|Sturgeon docks at Caviar/Bayside. Rutgers Collection, ca. 1930.|
You probably associate caviar, salted sturgeon eggs, as a delicacy from Russia. It was the "treat of the tsars." But New Jerseyans may be surprised that our state was once famous for its own caviar.
If we go back to the late 1800s, the Delaware Bay and Delaware River were one of the most productive sturgeon fisheries, helping make the United States the world's top caviar exporter.
At the mouth of the Stow Creek in Cumberland County, was a place known as known as Caviar (or Caviar Point) that had a processing plant and railroad spur for sending the caviar north through the Pine Barrens to New York City. During the fishing season, approximately 400 fishermen lived in the nearby cabins and houseboats, with access only to a store, post office, and train station.
Atlantic sturgeon, a bony, prehistoric-looking fish, were placed on the federal endangered species list and NJDEP monitors migration patterns in our waters. But back in 1895, they were shipping 15 train cars of caviar and smoked sturgeon every day out of NJ.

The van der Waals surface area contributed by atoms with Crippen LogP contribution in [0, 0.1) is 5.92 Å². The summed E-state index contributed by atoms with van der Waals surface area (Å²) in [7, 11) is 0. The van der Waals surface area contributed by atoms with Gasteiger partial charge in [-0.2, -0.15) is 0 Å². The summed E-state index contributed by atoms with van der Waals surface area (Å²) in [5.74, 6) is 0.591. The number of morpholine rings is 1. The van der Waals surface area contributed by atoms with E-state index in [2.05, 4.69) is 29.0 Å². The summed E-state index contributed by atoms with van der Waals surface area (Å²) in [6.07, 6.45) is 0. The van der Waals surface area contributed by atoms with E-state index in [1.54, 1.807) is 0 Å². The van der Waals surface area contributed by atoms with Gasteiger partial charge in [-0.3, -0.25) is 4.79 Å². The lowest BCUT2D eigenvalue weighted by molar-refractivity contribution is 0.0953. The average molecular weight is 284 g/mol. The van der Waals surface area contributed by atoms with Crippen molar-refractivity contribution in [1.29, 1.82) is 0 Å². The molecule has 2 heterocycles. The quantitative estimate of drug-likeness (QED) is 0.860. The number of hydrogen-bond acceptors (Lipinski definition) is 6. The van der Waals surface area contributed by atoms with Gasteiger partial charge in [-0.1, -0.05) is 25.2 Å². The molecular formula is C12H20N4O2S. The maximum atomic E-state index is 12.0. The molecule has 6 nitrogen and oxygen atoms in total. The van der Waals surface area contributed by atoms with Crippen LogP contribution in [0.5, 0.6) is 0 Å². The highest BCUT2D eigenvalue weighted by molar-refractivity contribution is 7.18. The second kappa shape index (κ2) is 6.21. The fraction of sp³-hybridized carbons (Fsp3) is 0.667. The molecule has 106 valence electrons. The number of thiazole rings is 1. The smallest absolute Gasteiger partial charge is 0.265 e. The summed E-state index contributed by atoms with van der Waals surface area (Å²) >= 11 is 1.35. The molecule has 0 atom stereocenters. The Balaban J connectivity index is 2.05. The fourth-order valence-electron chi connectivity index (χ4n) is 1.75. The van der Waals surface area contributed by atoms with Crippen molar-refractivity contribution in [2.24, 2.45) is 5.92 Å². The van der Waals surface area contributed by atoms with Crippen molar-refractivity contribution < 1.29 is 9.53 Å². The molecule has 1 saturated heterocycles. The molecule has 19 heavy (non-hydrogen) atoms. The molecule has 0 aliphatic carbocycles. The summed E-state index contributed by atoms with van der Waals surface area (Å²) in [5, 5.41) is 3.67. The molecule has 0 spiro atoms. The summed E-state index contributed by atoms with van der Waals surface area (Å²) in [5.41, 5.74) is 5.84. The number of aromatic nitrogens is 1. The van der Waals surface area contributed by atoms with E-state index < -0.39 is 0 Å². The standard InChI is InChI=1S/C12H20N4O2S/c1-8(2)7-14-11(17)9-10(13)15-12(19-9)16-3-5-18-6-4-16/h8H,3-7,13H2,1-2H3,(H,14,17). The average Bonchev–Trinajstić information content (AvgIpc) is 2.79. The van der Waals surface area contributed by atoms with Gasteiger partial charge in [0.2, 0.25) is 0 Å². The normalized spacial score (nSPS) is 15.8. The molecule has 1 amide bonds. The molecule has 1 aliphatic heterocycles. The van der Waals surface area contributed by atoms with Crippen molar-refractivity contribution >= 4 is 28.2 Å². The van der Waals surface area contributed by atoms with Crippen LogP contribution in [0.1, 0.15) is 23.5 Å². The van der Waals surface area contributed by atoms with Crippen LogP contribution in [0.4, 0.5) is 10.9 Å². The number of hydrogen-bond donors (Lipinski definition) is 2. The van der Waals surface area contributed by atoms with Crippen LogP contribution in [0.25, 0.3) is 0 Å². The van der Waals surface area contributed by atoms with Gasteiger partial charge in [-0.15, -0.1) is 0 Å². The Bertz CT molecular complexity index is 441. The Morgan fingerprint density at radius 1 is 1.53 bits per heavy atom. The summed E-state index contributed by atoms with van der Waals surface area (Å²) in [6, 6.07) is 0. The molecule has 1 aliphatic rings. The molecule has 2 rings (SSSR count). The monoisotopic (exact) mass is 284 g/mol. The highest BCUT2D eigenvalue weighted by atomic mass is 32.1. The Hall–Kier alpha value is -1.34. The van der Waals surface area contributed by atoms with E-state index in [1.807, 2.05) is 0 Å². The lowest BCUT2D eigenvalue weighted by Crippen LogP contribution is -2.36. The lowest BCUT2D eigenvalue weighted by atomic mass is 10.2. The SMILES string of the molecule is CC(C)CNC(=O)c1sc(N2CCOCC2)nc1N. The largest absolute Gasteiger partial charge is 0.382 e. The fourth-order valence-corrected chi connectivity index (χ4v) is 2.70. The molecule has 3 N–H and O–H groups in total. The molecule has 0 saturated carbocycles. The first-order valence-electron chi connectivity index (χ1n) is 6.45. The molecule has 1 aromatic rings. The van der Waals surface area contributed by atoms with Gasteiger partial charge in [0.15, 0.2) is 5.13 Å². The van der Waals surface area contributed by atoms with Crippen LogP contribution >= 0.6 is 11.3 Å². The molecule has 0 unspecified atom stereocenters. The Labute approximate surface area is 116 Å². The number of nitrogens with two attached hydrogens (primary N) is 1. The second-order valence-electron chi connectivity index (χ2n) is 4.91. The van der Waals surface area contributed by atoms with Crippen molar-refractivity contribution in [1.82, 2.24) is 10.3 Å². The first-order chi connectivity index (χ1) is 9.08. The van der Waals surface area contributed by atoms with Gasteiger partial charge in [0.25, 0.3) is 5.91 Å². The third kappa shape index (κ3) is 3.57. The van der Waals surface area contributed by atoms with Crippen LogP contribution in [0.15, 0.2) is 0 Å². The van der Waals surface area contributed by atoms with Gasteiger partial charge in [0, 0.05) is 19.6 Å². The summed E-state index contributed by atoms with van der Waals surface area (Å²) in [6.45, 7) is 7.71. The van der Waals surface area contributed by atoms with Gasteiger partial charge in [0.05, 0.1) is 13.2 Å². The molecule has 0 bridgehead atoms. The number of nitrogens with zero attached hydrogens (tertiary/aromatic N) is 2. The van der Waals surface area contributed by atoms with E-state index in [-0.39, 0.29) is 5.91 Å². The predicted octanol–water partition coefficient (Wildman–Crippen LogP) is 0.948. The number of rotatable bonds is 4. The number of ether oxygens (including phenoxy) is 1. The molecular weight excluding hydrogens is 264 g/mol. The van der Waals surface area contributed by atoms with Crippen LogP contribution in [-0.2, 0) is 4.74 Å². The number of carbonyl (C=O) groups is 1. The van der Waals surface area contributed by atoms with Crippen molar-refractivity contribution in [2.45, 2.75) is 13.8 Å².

Despite Atlantic sturgeon being plentiful, between the females that were slaughtered to extract the eggs, increasing demand on a slow-maturing species and overfishing, the fishery and the caviar business crashed in the early 1900s. A sturgeon can live until it is over 60 years old and they breed anywhere from once a year to once every 5 years.
The town of Caviar became known as Bayside and caviar disappeared from New Jersey's industries.
But Atlantic sturgeon were not eliminated from the Delaware. Although the estimated 300 to 500 adult females that spawn there is a very "endangered" population when compared to the estimated 180,000 breeding sturgeon believed to be in the bay prior to 1890.